The Latest: Judge gives early OK to Volkswagen settlement

FILE - In this Thursday, Sept. 24, 2015, file photo, the grille of a Volkswagen car for sale is decorated with the iconic company symbol in Boulder, Colo. Germany's Volkswagen, already reeling from news that it had cheated on U.S. tests for nitrogen oxide emissions, said Tuesday, Nov. 3, that an internal investigation had revealed "unexplained inconsistencies" in the carbon dioxide emissions from 800,000 vehicles that could cost the company another 2 billion euros ($2.2 billion). The revelation comes after VW's admission in September that it rigged emissions tests for four-cylinder diesel engines on 11 million cars worldwide, including almost 500,000 in the U.S. It has already set aside 6.7 billion euros ($7.4 billion) to cover the costs of recalling those vehicles. (AP Photo/Brennan Linsley, File)

SAN FRANCISCO (AP) — The Latest on the Volkswagen emissions cheating scandal (all times local):

10 a.m.

A federal judge in San Francisco has granted preliminary approval to a $15 billion settlement over Volkswagen’s emissions cheating scandal.

U.S. District Judge Charles Breyer ruled Tuesday on the deal that would settle consumer lawsuits and government allegations that the company’s diesel engines cheated on U.S. emissions tests.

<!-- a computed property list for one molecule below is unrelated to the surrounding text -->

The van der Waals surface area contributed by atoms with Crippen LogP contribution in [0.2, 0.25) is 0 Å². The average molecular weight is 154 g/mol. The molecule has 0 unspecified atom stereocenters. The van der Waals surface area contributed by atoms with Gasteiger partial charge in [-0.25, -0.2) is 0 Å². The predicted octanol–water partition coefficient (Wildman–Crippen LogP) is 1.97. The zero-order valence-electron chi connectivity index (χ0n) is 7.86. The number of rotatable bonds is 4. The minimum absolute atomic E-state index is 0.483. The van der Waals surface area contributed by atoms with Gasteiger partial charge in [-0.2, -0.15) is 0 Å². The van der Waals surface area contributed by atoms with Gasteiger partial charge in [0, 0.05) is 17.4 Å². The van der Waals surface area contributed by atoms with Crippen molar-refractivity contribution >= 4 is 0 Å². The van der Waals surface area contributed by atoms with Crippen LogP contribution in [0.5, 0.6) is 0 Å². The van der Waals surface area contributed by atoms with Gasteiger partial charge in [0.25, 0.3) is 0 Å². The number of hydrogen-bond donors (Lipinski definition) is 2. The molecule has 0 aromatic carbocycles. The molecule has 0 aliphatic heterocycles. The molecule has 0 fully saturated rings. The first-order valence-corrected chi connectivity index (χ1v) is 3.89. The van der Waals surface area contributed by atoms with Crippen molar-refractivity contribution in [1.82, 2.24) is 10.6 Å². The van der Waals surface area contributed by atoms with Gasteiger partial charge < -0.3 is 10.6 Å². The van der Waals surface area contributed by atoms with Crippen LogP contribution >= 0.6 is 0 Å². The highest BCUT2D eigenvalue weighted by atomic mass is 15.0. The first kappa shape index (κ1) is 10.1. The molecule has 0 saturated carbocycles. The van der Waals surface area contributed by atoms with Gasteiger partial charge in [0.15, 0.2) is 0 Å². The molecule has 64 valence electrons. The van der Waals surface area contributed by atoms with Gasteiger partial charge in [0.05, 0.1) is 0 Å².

Attorneys for Volkswagen owners sought approval of the agreement reached last month. The terms call for the German carmaker to spend up to $10 billion buying back or repairing about 475,000 Volkswagens and Audi vehicles with 2-liter diesel engines and paying their owners an additional $5,100 to $10,000 each.

Volkswagen has acknowledged that the cars were programmed to turn on emissions controls during government lab tests and turn them off while on the road.

A final decision is expected in October.

___

11:30 p.m.

A $15 billion settlement over Volkswagen’s emissions cheating scandal faces a critical test, as a federal judge in San Francisco decides whether to grant its preliminary approval.

U.S. District Court Judge Charles Breyer is scheduled to consider the settlement at a hearing on Tuesday. He appears inclined to approve it.

He has kept close watch over the negotiations and praised the efforts of attorneys and a court-appointed settlement master who helped broker the deal.

Preliminary approval would allow attorneys to notify vehicle owners of the terms, which include a buyback option. The owners could use a settlement website to determine how much compensation Volkswagen would give them.

Breyer is expected to decide in October whether to grant final approval of the settlement or tell the parties to keep negotiating.

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